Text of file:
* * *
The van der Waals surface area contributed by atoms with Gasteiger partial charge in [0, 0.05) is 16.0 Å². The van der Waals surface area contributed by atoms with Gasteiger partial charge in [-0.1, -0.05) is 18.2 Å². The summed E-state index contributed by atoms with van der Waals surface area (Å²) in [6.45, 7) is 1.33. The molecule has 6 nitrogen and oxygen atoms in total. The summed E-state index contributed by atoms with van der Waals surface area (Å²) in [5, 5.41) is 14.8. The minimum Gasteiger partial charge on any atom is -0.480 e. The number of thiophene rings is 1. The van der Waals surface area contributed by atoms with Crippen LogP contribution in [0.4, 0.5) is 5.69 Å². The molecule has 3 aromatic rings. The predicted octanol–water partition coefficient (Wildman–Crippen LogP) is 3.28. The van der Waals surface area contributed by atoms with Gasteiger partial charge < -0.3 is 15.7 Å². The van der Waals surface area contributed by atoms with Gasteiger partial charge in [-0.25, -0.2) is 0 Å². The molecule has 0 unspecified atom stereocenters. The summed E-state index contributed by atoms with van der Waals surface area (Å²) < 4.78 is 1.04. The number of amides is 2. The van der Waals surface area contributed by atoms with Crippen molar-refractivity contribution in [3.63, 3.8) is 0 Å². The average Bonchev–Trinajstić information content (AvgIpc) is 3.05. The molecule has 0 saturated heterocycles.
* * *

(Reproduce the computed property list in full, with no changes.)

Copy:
The van der Waals surface area contributed by atoms with Gasteiger partial charge in [0, 0.05) is 16.0 Å². The van der Waals surface area contributed by atoms with Gasteiger partial charge in [-0.1, -0.05) is 18.2 Å². The summed E-state index contributed by atoms with van der Waals surface area (Å²) in [6.45, 7) is 1.33. The molecule has 6 nitrogen and oxygen atoms in total. The summed E-state index contributed by atoms with van der Waals surface area (Å²) in [5, 5.41) is 14.8. The minimum Gasteiger partial charge on any atom is -0.480 e. The number of thiophene rings is 1. The van der Waals surface area contributed by atoms with Crippen LogP contribution in [0.4, 0.5) is 5.69 Å². The molecule has 3 aromatic rings. The predicted octanol–water partition coefficient (Wildman–Crippen LogP) is 3.28. The van der Waals surface area contributed by atoms with Gasteiger partial charge < -0.3 is 15.7 Å². The van der Waals surface area contributed by atoms with Gasteiger partial charge in [-0.25, -0.2) is 0 Å². The molecule has 0 unspecified atom stereocenters. The summed E-state index contributed by atoms with van der Waals surface area (Å²) < 4.78 is 1.04. The number of amides is 2. The van der Waals surface area contributed by atoms with Crippen molar-refractivity contribution in [3.63, 3.8) is 0 Å². The average Bonchev–Trinajstić information content (AvgIpc) is 3.05. The molecule has 0 saturated heterocycles.